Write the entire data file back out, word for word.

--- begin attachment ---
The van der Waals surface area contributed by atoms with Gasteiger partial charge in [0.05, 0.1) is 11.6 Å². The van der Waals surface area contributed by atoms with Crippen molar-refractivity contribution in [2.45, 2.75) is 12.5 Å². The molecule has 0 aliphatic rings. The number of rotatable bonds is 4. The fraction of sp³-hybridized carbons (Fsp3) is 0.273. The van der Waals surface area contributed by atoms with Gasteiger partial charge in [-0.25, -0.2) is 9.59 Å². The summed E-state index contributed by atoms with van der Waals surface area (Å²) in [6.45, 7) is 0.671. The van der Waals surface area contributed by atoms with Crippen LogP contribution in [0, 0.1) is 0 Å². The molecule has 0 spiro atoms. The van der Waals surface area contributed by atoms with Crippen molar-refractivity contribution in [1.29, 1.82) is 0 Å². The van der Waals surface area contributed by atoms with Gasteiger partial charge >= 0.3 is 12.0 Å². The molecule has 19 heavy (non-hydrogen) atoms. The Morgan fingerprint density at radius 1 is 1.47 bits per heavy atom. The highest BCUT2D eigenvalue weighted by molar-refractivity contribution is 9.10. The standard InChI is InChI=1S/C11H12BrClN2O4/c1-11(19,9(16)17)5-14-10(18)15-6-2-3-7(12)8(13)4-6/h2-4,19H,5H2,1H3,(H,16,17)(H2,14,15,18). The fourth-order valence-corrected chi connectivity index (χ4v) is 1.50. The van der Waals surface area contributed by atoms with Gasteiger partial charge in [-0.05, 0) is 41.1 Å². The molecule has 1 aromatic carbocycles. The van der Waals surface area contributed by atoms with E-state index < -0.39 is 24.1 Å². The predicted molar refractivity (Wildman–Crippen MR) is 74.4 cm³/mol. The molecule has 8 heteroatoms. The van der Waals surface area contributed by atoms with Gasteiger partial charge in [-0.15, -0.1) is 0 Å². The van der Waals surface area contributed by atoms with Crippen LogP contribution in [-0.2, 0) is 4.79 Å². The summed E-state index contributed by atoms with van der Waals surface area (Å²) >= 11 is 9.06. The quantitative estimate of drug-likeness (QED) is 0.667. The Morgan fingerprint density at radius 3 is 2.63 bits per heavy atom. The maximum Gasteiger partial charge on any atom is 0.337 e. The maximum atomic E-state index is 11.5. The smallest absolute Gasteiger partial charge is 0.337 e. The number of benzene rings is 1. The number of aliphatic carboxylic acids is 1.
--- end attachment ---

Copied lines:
The van der Waals surface area contributed by atoms with Gasteiger partial charge in [0.05, 0.1) is 11.6 Å². The van der Waals surface area contributed by atoms with Crippen molar-refractivity contribution in [2.45, 2.75) is 12.5 Å². The molecule has 0 aliphatic rings. The number of rotatable bonds is 4. The fraction of sp³-hybridized carbons (Fsp3) is 0.273. The van der Waals surface area contributed by atoms with Gasteiger partial charge in [-0.25, -0.2) is 9.59 Å². The summed E-state index contributed by atoms with van der Waals surface area (Å²) in [6.45, 7) is 0.671. The van der Waals surface area contributed by atoms with Crippen LogP contribution in [0, 0.1) is 0 Å². The molecule has 0 spiro atoms. The van der Waals surface area contributed by atoms with Crippen molar-refractivity contribution in [1.29, 1.82) is 0 Å². The van der Waals surface area contributed by atoms with Gasteiger partial charge >= 0.3 is 12.0 Å². The molecule has 19 heavy (non-hydrogen) atoms. The Morgan fingerprint density at radius 1 is 1.47 bits per heavy atom. The highest BCUT2D eigenvalue weighted by molar-refractivity contribution is 9.10. The standard InChI is InChI=1S/C11H12BrClN2O4/c1-11(19,9(16)17)5-14-10(18)15-6-2-3-7(12)8(13)4-6/h2-4,19H,5H2,1H3,(H,16,17)(H2,14,15,18). The fourth-order valence-corrected chi connectivity index (χ4v) is 1.50. The van der Waals surface area contributed by atoms with Gasteiger partial charge in [-0.05, 0) is 41.1 Å². The molecule has 1 aromatic carbocycles. The van der Waals surface area contributed by atoms with E-state index < -0.39 is 24.1 Å². The predicted molar refractivity (Wildman–Crippen MR) is 74.4 cm³/mol. The molecule has 8 heteroatoms. The van der Waals surface area contributed by atoms with Gasteiger partial charge in [-0.15, -0.1) is 0 Å². The van der Waals surface area contributed by atoms with Crippen LogP contribution in [-0.2, 0) is 4.79 Å². The summed E-state index contributed by atoms with van der Waals surface area (Å²) >= 11 is 9.06. The quantitative estimate of drug-likeness (QED) is 0.667. The Morgan fingerprint density at radius 3 is 2.63 bits per heavy atom. The maximum Gasteiger partial charge on any atom is 0.337 e. The maximum atomic E-state index is 11.5. The smallest absolute Gasteiger partial charge is 0.337 e. The number of benzene rings is 1. The number of aliphatic carboxylic acids is 1.